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  • Sat., Apr. 26, 2014 8:00AM - 6:00PM CDT Packers Pro Shop Tent Sale

    The sale is taking place earlier than in previous years, due to the construction at Lambeau Field and the work that the Pro Shop team must complete in preparation for the new store, which will open this summer. Visitors to Lambeau Field should enter the Atrium through the Oneida Nation Gate. Parking is available in the lot on Lambeau Field’s east side near the Oneida Nation Gate, which can be accessed off Oneida Street and Lombardi Avenue.

    The sale will feature the traditional mix of Pro Shop items greatly reduced in price and other special purchases.

    The team’s football operations staff also has provided Packers team apparel no longer in use, including a large assortment of t-shirts, shorts, jackets, jerseys and pants. Some items are practice-worn gear not normally available in the Pro Shop.

    The tent sale began in 1994 in the parking lot outside the former Pro Shop on the north end of Lambeau Field and grew into a popular event. Now in its 11th year in the Atrium, the tent sale also was held in the west side stadium concourse in previous years.

     
  • Sat., May. 10, 2014 7:00PM CDT Eddie Lacy appearance 22nd Annual Doug Jirschele Memorial Sports Award Banquet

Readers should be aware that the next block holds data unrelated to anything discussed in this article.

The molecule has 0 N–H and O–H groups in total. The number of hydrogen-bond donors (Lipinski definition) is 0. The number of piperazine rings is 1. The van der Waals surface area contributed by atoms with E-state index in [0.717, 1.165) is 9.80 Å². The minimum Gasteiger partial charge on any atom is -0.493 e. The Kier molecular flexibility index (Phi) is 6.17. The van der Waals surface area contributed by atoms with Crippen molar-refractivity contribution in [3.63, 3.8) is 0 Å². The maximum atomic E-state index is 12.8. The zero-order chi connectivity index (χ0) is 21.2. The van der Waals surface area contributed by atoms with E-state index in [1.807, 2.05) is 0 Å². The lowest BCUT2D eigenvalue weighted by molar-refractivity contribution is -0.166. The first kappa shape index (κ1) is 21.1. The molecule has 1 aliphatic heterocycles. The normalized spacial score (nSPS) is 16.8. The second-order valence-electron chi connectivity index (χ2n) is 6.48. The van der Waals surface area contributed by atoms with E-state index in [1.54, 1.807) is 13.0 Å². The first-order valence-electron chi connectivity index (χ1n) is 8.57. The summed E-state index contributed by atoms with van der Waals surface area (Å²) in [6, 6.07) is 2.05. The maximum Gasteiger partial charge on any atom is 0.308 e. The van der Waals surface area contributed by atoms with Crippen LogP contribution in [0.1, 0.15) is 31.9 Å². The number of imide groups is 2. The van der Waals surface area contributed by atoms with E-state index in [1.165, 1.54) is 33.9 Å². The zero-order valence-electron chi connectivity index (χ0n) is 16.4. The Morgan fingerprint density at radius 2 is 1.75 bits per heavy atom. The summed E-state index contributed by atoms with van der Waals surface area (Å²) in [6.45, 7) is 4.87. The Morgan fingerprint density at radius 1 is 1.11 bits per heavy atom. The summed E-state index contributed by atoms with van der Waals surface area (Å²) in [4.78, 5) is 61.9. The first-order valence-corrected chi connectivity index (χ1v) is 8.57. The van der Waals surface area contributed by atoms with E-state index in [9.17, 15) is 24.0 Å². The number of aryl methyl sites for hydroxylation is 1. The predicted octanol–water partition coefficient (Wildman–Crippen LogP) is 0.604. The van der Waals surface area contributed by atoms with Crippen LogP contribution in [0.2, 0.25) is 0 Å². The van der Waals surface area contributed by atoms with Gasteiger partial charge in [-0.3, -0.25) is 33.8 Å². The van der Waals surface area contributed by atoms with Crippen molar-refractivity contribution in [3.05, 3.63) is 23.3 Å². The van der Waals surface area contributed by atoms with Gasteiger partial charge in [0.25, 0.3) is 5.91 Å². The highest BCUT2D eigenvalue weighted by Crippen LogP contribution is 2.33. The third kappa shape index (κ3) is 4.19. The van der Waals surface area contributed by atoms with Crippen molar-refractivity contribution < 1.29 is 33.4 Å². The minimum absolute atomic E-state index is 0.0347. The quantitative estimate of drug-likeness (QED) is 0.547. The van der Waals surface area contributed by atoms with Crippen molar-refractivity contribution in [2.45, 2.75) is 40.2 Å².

• Sat., Jun. 07, 2014 8:30AM - 3:30PM CDT JPP Kids Clinic

    The 17th annual Junior Power Pack Kids Clinic is set for Saturday, June 7, 2014 in the Don Hutson Center with sessions ranging from 8:30 a.m. to 3:30 p.m.

    The Junior Power Pack Clinic gives members ages 5-14 years old the opportunity to practice football skills and drills with other Packers backers and a few up-and-coming Packers players.  Parents/Guardians are welcome to come and watch their child/ren participate in the clinic. 

    Members may choose one of three sessions to attend:

    • Session 1 – 8:30 to 10 a.m.
    • Session 2 – 11 to 12:30 p.m.
    • Session 3 – 2 to 3:30 p.m.


    The event will be held inside the Don Hutson Center, the Packers indoor practice facility. Parking for the event is available in the lot on Lambeau Field’s east side near the Oneida Nation Gate.  

    The Junior Power Pack Clinic is a member’s only event and will have a registration fee of $5.

    Deadline to register:

    • New Members – May 11, 2014
    • Current Members – May 18, 2014


    To sign up to become a member of the Junior Power Pack and receive an invitation to the clinic fans can go to www.packers.com/jpp.